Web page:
And you get pretty darn comfortable there.

Once you're off the path, it is really hard to get back on. It's easy to hide in the weeds. On the path, you're exposed. You have to converse with people. Depression keeps telling you to hide. Off in the weeds, it's a lot easier to nap, to drowse off. On the path, you have to be alert, to know what's going on around you. Nope, it's just easier to stay off in the weeds, hiding, being quiet, lonely, not answering anyone's questions.

Except that after awhile, you're off all by yourself - lonely. No one to talk to. Hidden. Depressed. Nothing to do or share with someone else. You realize this is no way to live.

Trying to claw your way back from the weeds is a lot harder that staying on the path in the first place. It's hard allowing yourself to be exposed again. It's hard putting your depression on display, especially when some people in your life have bailed on you because of it. It's hard speaking your truth when your voice is so soft and quivery, but it's the only way. You can't hide anymore. You have to stand in the truth, even if you're scared. 

That's why I wasn't writing much, and that's why I'm writing more now. It got hard and then it got harder and now here I am. Back on that path, a little shaky, a little scared but here. I'm here.

Healthy Bodies, Messed Up Minds?

A friend posted something from Antrim Counselling regarding the rather harsh mental health issues many of today's children face. For instance:

• 1 in 5 children have mental health problems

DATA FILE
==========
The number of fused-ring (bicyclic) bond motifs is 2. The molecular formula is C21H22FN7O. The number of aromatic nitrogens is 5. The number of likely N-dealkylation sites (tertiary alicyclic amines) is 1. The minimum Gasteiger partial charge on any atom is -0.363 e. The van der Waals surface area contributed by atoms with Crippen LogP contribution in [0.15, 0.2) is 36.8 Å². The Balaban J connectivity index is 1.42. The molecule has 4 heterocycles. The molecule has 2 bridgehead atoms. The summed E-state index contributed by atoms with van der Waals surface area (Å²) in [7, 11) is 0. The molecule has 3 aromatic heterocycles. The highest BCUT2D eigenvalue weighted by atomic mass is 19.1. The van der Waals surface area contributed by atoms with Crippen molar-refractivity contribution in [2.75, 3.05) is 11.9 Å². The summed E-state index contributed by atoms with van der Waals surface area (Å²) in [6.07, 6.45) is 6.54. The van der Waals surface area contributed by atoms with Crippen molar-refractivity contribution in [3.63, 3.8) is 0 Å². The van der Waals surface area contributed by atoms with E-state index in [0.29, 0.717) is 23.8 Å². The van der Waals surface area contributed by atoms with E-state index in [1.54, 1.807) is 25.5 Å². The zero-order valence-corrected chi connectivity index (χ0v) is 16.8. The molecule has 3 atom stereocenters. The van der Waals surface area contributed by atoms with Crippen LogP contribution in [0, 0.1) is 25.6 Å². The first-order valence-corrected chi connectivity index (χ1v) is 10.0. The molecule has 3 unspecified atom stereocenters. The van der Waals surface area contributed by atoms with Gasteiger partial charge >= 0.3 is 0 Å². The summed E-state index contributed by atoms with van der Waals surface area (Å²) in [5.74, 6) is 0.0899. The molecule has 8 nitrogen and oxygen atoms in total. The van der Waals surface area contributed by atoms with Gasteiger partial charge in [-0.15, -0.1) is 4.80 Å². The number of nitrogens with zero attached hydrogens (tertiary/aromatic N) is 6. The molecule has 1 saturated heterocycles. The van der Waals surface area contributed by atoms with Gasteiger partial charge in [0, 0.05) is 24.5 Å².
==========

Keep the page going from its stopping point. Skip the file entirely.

• A 43% increase in ADHD has been noted
• A 37% increase in adolescent depression has been noted
• A 200% increase in the suicide rate in children aged 10 to 14

These stats are for the UK, but I imagine they are about as bleak for kids here in the US.

I was reading the other day that it is likely that everyone will face one mental  health challenge in their life - grief, depression, a learning disability, coping with stress and anxiety. We all face physical challenges and when we do, we know exactly what to do, and we do not feel any shame in seeking help. We don't hide the fact that we went to see the doctor or went to the ER with alarming symptoms.

But when we can't sleep for the third night in a row or we cry every night when we get home from work and we aren't really sure why, we don't talk about it. In fact, we hide it. We brush off a spouse's suggestion that we talk to the doctor. We are FINE, just FINE. We soldier on. There is nothing wrong with us. Our body isn't hurting, so we must be FINE, right?

No wonder our kids are hurting. If we can't take good care of ourselves, how can we ever take care of them? And this lack of care is killing them - a 200% increase in youth suicides. 

What to do? I'm no expert, except when it comes to me. I know what has helped me. Talking about my mental health helps me. I see a therapist weekly. That is key. (No, I'm not saying everyone needs weekly therapy. But you might, for awhile.) But I also talk about it with others, just as I might my physical health. "My depression is better, but sleep is still a struggle" or "My anxiety has been getting better but I still have a hard time when...." It's the same as if someone might say, "My knee is still acting up" or "I twisted my ankle last week but the brace the doctor gave me helped." It's just matter-of-fact. 

Your kids are listening. They hear the words you use, the tone of voice. They hear shame if it's there. They hear progress or frustration. They hear priority or dismissal. They know whether or not it is safe to share their own concerns with you. They know that using a professional to talk to is an option in for your family.